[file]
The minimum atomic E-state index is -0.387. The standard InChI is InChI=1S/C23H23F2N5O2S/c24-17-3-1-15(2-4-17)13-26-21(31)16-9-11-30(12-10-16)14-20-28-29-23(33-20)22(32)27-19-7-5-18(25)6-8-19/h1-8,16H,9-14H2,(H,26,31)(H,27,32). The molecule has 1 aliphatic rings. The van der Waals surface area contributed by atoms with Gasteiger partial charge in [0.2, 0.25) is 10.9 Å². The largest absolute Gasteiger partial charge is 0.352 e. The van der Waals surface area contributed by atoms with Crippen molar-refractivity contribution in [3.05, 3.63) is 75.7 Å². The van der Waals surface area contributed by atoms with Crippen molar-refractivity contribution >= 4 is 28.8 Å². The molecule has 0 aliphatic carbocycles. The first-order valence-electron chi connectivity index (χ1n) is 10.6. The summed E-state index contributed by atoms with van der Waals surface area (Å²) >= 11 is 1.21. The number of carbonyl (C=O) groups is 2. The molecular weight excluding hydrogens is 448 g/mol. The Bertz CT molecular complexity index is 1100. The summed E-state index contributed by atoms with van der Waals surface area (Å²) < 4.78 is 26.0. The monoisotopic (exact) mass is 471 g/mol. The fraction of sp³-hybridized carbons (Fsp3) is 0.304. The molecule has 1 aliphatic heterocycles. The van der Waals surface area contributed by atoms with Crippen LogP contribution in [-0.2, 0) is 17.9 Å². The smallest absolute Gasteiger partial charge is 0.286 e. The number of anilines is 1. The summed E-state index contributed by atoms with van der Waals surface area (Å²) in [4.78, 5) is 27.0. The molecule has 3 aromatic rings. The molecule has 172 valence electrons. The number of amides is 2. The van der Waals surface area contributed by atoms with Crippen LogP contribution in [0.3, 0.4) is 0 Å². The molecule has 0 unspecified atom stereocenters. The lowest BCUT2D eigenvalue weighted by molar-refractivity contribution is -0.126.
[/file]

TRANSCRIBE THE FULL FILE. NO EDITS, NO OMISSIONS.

The minimum atomic E-state index is -0.387. The standard InChI is InChI=1S/C23H23F2N5O2S/c24-17-3-1-15(2-4-17)13-26-21(31)16-9-11-30(12-10-16)14-20-28-29-23(33-20)22(32)27-19-7-5-18(25)6-8-19/h1-8,16H,9-14H2,(H,26,31)(H,27,32). The molecule has 1 aliphatic rings. The van der Waals surface area contributed by atoms with Gasteiger partial charge in [0.2, 0.25) is 10.9 Å². The largest absolute Gasteiger partial charge is 0.352 e. The van der Waals surface area contributed by atoms with Crippen molar-refractivity contribution in [3.05, 3.63) is 75.7 Å². The van der Waals surface area contributed by atoms with Crippen molar-refractivity contribution >= 4 is 28.8 Å². The molecule has 0 aliphatic carbocycles. The first-order valence-electron chi connectivity index (χ1n) is 10.6. The summed E-state index contributed by atoms with van der Waals surface area (Å²) >= 11 is 1.21. The number of carbonyl (C=O) groups is 2. The molecular weight excluding hydrogens is 448 g/mol. The Bertz CT molecular complexity index is 1100. The summed E-state index contributed by atoms with van der Waals surface area (Å²) < 4.78 is 26.0. The monoisotopic (exact) mass is 471 g/mol. The fraction of sp³-hybridized carbons (Fsp3) is 0.304. The molecule has 1 aliphatic heterocycles. The van der Waals surface area contributed by atoms with Crippen LogP contribution in [-0.2, 0) is 17.9 Å². The smallest absolute Gasteiger partial charge is 0.286 e. The number of anilines is 1. The summed E-state index contributed by atoms with van der Waals surface area (Å²) in [4.78, 5) is 27.0. The molecule has 3 aromatic rings. The molecule has 172 valence electrons. The number of amides is 2. The van der Waals surface area contributed by atoms with Crippen LogP contribution in [0.3, 0.4) is 0 Å². The molecule has 0 unspecified atom stereocenters. The lowest BCUT2D eigenvalue weighted by molar-refractivity contribution is -0.126.